Transport Assessment Review

Press Release - further information

Dunsfold Park Planning Application

At its meeting in January, Hascombe Parish Council resolved to object to the recent Dunsfold Park planning application to create a new settlement. The parish council will submit its full written response to the application in due course.

In the meantime, the parish council has been working with other local parish councils across Waverley, Guildford and Chichester, and have just written to the Secretary of State for Communities and Local Government requesting that he ‘call-in’ the Dunsfold park application. That letter and a press release issued today can be downloaded by clicking on the following links:

Joint Parish Councils letter to Secretary of State

Press Release 2.3.16

New Hascombe Community Facebook page

Tony Kerby has set up a new Hascombe Community Facebook page. The page will be a friendly ‘virtual’ notice board for Hascombe residents to broadcast messages quickly and widely amongst our community.

Dunsfold Aerodrome still not suitable for substantial housing development

This was the conclusion of an independent Strategic Transport Review commissioned by Hascombe Parish Council and seven other parish councils. The following press release has been issued today (3/3/15). The Review can be downloaded by clicking on this link: STRATEGIC TRANSPORT REVIEW

Joint Parish Councils’ Press  Release 2nd March  2015


An independent Strategic Transport Review (The Review) commissioned by eight Parish Councils has reported on transport assessments submitted to Waverley Borough Council by consultants on behalf of Dunsfold Airport Limited (DAL) and by Surrey County Council.  The Review has found that the assessments are flawed and that the impact of a substantial new housing development of up to 3400 new houses at Dunsfold Aerodrome is significantly understated. In 2009 the Secretary of State rejected a similar 2600-dwelling development on the Aerodrome on the grounds that the additional road traffic it would generate would have a ‘severe, unacceptable and unsustainable impact on an overstretched local road network’. The Review considers that the Secretary of State’s 2009 conclusion remains valid and reinforces the Parish Councils’ view that DAL have failed to show how building such a development on Dunsfold Aerodrome could be sustainable.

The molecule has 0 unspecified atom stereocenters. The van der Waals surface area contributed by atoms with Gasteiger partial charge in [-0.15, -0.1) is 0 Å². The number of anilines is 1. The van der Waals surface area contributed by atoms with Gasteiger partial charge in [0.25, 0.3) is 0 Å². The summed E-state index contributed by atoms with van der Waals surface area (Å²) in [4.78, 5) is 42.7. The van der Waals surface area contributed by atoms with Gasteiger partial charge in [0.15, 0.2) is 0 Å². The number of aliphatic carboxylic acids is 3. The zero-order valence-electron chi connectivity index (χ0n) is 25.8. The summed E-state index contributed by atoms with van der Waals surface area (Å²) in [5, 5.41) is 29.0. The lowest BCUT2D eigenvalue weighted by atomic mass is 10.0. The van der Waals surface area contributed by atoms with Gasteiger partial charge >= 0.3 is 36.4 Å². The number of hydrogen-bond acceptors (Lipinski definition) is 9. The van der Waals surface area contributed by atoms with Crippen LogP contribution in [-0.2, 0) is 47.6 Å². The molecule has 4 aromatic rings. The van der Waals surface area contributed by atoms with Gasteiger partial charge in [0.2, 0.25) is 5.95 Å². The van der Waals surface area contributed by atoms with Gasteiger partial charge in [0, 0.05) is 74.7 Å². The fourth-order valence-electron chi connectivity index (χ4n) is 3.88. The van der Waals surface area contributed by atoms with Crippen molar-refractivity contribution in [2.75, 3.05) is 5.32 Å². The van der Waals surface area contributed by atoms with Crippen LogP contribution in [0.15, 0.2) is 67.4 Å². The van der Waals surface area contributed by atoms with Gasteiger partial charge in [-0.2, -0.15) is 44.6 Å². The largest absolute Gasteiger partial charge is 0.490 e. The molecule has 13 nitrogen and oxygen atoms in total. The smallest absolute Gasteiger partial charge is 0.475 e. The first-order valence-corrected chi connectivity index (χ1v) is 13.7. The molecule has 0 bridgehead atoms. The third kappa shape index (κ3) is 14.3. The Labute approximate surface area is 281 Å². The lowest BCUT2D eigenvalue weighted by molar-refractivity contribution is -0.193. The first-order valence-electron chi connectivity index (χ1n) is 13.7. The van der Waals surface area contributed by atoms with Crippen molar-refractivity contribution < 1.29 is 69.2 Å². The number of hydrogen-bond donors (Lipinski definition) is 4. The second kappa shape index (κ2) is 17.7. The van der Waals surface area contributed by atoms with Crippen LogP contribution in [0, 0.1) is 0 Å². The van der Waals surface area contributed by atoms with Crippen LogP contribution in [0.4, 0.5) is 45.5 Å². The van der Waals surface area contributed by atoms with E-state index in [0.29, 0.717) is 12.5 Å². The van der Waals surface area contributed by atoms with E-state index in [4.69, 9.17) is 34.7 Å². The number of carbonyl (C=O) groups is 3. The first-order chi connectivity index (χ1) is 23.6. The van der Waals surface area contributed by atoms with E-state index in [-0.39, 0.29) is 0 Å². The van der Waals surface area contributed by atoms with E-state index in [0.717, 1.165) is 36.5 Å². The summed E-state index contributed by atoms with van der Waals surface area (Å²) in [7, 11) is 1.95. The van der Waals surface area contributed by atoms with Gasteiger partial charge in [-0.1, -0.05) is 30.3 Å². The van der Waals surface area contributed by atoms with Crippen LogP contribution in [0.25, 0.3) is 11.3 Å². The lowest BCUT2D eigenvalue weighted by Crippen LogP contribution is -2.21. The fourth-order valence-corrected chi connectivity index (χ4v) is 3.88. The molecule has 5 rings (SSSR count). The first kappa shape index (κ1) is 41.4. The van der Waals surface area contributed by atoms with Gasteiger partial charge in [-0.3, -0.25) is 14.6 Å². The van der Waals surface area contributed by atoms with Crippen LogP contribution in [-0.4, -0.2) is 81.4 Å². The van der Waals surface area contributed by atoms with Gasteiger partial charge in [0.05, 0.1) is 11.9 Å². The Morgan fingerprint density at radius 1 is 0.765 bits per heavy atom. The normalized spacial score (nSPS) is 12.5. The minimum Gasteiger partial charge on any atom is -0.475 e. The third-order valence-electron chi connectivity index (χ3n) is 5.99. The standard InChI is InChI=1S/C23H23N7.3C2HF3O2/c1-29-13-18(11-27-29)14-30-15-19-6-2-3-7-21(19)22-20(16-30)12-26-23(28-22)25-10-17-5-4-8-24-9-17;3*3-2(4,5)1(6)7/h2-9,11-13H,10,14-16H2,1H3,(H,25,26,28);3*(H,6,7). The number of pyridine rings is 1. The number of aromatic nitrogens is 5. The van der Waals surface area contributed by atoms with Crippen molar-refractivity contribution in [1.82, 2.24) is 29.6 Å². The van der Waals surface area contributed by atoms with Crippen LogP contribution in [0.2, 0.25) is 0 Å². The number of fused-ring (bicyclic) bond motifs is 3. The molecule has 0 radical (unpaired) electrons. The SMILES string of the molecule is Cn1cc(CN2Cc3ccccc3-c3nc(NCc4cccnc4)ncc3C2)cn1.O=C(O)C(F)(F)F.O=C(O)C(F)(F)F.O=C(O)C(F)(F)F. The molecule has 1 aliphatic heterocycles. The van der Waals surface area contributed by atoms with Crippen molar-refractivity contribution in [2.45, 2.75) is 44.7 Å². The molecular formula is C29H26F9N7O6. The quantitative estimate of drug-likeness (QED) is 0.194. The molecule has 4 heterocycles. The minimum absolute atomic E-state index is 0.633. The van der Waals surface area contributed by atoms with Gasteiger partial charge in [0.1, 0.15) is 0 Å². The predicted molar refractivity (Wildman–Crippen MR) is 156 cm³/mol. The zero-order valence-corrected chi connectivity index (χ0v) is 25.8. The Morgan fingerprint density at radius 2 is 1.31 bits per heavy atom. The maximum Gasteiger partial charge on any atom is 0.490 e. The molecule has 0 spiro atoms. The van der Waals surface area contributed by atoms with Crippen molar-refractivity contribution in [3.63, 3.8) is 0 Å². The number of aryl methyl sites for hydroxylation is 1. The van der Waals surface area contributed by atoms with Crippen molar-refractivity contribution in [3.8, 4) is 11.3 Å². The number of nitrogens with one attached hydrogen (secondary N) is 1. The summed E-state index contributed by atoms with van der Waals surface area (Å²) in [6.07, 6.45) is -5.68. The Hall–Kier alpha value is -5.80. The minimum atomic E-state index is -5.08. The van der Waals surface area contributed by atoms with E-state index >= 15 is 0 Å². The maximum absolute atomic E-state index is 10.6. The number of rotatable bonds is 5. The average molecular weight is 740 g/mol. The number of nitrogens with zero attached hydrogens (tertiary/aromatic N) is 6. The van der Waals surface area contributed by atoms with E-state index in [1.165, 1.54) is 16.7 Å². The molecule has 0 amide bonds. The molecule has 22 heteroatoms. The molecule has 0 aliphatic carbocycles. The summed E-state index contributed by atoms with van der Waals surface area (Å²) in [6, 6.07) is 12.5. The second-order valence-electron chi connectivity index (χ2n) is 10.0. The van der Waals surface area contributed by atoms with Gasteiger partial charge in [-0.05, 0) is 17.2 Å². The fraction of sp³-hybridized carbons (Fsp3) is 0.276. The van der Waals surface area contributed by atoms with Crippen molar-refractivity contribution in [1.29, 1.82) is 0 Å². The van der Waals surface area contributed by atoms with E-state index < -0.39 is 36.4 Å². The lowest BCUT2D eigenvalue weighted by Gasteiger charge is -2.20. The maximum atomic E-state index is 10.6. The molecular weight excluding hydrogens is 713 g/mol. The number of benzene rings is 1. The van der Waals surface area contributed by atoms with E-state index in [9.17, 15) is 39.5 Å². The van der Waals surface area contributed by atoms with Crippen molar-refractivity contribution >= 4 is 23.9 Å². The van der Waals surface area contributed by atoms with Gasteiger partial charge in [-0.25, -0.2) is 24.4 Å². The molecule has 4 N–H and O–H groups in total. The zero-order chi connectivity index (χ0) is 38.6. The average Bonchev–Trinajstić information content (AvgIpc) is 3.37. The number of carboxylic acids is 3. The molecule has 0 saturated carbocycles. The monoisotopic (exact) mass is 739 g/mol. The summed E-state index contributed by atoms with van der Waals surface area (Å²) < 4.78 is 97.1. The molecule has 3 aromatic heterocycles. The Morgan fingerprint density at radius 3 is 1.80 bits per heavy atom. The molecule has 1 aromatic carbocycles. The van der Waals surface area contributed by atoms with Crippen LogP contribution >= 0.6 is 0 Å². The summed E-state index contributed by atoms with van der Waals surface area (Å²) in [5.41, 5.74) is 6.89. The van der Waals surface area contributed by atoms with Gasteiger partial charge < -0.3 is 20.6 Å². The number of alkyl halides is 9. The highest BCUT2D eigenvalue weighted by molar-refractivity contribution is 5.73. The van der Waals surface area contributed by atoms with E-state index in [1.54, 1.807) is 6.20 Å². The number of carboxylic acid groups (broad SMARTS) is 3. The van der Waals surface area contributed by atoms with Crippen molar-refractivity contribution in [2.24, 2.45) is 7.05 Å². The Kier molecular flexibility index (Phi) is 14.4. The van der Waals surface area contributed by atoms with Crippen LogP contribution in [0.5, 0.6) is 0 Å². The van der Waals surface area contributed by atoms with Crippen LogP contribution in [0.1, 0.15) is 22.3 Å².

“The site is located in an area where there is a limited choice of transportation modes.  As a result, reliance upon the private car is considerably higher than the borough average,” said Alan Ground, spokesperson for the Joint Parish Councils. “In essence nothing has changed since the Secretary of State’s Decision in 2009. Putting traffic lights in Bramley whilst building 2000 or 3000  houses further down the A281 is not going to improve an already congested road and the idea that the Downs Link could be used as a bus route has no business case to support it.”

“Also little or no consideration has been given to the impact of the additional traffic needing to flow to the west to reach the railway stations at Milford, Witley, and Godalming and the A3 trunk road through miles of narrow country lanes some only single-track with passing places. The Joint Parish Councils will now submit this independent Review to Waverley Borough Council and trust that their own transport assessments will bear out the Review finding that on the currently available evidence Dunsfold Aerodrome is not a sustainable location for such  a development.

Note to editors

The Joint Parish Councils who commissioned the report are Alfold, Bramley, Busbridge, Chiddingfold,  Dunsfold,  Hambledon,  Hascombe &  Wonersh.

The Transport appraisal was conducted by Motion, transport planning consultants based in Guildford. Motion specialises in advising clients in the development sector on all matters concerning transportation, highways and traffic.


SAVING A LIFE – How to use the new Defibrillator